Is it effective? As I write this review, I find myself averse to referring to the aliens as “prawns”, so, yeah, it worked for me, at least.
Lackluster bureaucrat Wikus van de Merwe starts out as a complete dork, fumbling the microphone when he’s interviewed about the relocation project, then trying unsuccessfully to face down Koobus Venter (David James), the tough military commander of the relocation effort. As the film progresses, though, he finds that he’s slowly becoming sympathetic to the aliens and begins to understand their plight and assist them in their attempts to finally leave the Earth.
The South African setting is perfect for the film in many ways, not the least of which is the country’s own history of apartheid and racial tension, that’s both mirrored other parts of Africa and demonstrated that effort and desire can unite a people split apart, can create a powerful nation where there were a dozen different local tribes and foreign invaders. In addition, the Afrikaans and almost-English South African accents and actors make for a film that does feel foreign, particularly when compared to the oft-banal product of the Hollywood machine.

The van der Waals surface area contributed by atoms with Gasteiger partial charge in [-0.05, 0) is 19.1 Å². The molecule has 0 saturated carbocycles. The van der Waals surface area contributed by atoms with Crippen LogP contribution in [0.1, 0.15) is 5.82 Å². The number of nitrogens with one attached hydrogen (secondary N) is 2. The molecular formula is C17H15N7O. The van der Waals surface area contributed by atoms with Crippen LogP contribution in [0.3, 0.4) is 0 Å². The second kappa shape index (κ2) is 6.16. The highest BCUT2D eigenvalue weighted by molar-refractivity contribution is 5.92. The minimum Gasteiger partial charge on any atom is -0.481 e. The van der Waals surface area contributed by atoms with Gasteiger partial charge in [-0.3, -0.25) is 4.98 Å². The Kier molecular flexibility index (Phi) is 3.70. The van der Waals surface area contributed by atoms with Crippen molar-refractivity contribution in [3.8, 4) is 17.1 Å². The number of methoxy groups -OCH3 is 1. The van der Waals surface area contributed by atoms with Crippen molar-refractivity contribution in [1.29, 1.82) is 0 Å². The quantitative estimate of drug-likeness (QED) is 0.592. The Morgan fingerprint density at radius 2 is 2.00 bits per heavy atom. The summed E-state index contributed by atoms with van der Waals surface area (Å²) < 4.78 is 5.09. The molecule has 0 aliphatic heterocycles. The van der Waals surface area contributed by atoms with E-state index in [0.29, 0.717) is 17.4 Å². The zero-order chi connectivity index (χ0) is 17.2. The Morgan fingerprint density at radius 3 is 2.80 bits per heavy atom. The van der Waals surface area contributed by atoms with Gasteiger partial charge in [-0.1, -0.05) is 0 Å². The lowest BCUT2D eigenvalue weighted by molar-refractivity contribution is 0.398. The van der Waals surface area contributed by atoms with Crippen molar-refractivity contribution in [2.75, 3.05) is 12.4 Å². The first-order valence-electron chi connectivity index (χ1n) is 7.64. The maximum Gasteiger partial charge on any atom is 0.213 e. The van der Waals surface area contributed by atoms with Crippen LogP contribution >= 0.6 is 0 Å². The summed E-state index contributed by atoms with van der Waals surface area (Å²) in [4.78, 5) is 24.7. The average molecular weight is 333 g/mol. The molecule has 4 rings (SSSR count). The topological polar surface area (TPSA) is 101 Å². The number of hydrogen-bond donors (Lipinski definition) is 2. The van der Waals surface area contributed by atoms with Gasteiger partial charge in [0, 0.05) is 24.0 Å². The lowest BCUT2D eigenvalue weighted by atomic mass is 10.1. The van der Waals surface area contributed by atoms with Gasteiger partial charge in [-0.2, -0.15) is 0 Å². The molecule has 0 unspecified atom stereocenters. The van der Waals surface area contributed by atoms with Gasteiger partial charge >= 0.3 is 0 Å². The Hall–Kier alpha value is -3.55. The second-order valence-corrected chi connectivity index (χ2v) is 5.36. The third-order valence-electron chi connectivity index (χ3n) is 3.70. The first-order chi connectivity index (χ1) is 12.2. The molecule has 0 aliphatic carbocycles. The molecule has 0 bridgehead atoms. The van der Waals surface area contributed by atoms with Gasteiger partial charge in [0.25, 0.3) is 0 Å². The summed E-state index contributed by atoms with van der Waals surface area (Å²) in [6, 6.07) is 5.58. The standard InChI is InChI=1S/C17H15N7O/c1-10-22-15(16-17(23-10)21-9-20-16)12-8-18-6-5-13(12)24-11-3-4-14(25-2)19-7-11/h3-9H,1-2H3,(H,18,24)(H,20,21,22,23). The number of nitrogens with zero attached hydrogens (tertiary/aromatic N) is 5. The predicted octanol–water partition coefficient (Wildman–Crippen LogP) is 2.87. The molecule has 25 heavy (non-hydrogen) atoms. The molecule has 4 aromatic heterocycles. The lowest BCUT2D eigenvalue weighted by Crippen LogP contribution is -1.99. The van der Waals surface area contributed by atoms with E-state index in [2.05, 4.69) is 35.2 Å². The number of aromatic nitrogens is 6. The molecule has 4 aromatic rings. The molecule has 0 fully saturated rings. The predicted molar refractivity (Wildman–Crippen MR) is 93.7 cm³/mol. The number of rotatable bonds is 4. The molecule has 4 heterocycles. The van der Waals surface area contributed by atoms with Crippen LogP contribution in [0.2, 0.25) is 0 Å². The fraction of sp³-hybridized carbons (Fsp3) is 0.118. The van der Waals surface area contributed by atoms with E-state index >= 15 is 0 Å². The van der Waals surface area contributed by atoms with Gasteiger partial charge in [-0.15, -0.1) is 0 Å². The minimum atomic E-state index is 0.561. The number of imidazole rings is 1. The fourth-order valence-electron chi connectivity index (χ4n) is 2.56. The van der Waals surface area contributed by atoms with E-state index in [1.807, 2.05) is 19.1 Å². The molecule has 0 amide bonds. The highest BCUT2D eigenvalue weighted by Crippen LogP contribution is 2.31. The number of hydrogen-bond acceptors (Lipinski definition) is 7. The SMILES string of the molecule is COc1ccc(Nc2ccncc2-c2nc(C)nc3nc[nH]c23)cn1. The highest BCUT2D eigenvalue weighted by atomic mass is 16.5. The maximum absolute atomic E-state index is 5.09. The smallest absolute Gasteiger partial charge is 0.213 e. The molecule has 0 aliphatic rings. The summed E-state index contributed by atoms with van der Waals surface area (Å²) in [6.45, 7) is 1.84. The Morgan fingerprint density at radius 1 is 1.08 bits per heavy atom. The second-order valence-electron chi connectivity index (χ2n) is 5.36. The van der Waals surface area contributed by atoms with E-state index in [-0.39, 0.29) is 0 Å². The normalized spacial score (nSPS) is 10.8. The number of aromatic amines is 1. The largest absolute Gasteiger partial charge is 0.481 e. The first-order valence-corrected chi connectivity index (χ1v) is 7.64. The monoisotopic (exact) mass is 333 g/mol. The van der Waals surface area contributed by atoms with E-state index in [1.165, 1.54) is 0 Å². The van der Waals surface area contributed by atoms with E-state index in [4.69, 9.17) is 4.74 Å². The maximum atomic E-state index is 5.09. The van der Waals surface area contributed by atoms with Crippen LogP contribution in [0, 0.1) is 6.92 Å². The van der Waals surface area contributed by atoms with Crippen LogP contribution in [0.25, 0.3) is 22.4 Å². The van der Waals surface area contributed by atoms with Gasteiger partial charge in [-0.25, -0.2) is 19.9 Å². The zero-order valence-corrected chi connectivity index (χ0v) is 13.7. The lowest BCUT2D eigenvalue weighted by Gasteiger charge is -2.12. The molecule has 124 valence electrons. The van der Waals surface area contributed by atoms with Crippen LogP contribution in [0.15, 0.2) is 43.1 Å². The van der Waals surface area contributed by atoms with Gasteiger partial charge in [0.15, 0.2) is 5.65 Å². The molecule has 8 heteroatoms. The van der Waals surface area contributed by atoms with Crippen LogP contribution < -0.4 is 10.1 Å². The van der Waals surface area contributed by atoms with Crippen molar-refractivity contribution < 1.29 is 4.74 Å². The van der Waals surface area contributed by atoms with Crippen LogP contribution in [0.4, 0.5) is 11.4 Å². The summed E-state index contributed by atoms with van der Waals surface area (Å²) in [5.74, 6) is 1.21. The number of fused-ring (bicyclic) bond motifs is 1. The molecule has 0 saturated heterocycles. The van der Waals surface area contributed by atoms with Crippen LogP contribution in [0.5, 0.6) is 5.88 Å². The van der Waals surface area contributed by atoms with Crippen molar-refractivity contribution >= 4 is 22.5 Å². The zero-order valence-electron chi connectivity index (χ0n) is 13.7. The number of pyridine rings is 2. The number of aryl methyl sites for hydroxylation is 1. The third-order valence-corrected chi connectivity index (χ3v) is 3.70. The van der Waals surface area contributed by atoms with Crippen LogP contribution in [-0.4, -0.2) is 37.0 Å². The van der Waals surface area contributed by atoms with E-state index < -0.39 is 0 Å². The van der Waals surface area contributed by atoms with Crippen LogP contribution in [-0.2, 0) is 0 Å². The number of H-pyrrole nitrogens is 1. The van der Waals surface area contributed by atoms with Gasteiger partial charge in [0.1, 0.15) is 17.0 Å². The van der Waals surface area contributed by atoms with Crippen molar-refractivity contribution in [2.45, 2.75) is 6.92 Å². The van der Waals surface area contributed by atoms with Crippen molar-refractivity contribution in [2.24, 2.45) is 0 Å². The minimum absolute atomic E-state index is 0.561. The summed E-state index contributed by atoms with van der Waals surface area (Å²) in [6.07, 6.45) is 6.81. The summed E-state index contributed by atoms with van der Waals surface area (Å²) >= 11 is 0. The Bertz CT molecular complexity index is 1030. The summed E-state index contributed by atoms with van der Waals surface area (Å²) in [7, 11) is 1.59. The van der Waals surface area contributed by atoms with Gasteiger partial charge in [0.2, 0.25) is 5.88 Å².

At its heart, though, District 9 is not a preachy documentary about the ills of apartheid but an intense action film with numerous sequences of violence, aggression and special effects throughout that were so good that not once during the film did I even question the basic premise of the film. The aliens always look alien, scary and disturbing, even as they spoke in clicks and whistles (subtitled in English for us humans) and dripped mysterious liquids from their strange carapaces.
Speaking of the language, the aliens understand English, though they only speak their own strange language, and the humans understand the alien language. That probably sounds a bit odd, but in the film it just works, and again, I never questioned how they could possibly understand each other when they conversed.